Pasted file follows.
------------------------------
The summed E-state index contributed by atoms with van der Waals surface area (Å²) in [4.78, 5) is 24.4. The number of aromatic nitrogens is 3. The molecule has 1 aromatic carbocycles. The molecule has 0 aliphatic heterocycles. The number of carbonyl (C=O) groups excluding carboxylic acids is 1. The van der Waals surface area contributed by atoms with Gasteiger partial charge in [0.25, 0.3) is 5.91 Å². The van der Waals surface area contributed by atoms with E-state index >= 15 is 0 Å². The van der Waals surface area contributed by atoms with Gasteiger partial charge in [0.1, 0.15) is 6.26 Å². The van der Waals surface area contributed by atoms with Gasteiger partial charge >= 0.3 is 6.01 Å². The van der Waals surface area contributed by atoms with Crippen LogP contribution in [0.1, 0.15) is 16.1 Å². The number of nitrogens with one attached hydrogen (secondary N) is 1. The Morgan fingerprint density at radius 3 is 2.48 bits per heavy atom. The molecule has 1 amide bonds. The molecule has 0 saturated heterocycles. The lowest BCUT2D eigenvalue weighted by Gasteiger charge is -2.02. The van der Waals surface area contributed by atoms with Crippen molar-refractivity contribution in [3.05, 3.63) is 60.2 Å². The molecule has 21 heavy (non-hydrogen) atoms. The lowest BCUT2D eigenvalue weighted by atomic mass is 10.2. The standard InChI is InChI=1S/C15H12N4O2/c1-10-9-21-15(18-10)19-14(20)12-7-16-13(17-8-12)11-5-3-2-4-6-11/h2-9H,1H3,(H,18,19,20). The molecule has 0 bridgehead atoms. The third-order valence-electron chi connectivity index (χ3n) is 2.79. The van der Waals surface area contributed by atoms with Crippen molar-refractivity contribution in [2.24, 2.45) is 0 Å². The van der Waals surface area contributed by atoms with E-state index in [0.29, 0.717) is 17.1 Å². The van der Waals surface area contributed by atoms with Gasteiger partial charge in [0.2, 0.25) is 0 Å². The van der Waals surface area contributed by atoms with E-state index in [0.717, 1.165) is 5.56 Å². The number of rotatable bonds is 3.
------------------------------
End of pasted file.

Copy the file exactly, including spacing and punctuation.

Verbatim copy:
The summed E-state index contributed by atoms with van der Waals surface area (Å²) in [4.78, 5) is 24.4. The number of aromatic nitrogens is 3. The molecule has 1 aromatic carbocycles. The molecule has 0 aliphatic heterocycles. The number of carbonyl (C=O) groups excluding carboxylic acids is 1. The van der Waals surface area contributed by atoms with Gasteiger partial charge in [0.25, 0.3) is 5.91 Å². The van der Waals surface area contributed by atoms with E-state index >= 15 is 0 Å². The van der Waals surface area contributed by atoms with Gasteiger partial charge in [0.1, 0.15) is 6.26 Å². The van der Waals surface area contributed by atoms with Gasteiger partial charge >= 0.3 is 6.01 Å². The van der Waals surface area contributed by atoms with Crippen LogP contribution in [0.1, 0.15) is 16.1 Å². The number of nitrogens with one attached hydrogen (secondary N) is 1. The Morgan fingerprint density at radius 3 is 2.48 bits per heavy atom. The molecule has 1 amide bonds. The molecule has 0 saturated heterocycles. The lowest BCUT2D eigenvalue weighted by Gasteiger charge is -2.02. The van der Waals surface area contributed by atoms with Crippen molar-refractivity contribution in [3.05, 3.63) is 60.2 Å². The molecule has 21 heavy (non-hydrogen) atoms. The lowest BCUT2D eigenvalue weighted by atomic mass is 10.2. The standard InChI is InChI=1S/C15H12N4O2/c1-10-9-21-15(18-10)19-14(20)12-7-16-13(17-8-12)11-5-3-2-4-6-11/h2-9H,1H3,(H,18,19,20). The molecule has 0 bridgehead atoms. The third-order valence-electron chi connectivity index (χ3n) is 2.79. The van der Waals surface area contributed by atoms with Crippen molar-refractivity contribution in [2.24, 2.45) is 0 Å². The van der Waals surface area contributed by atoms with E-state index in [0.29, 0.717) is 17.1 Å². The van der Waals surface area contributed by atoms with Gasteiger partial charge in [0.2, 0.25) is 0 Å². The van der Waals surface area contributed by atoms with E-state index in [0.717, 1.165) is 5.56 Å². The number of rotatable bonds is 3.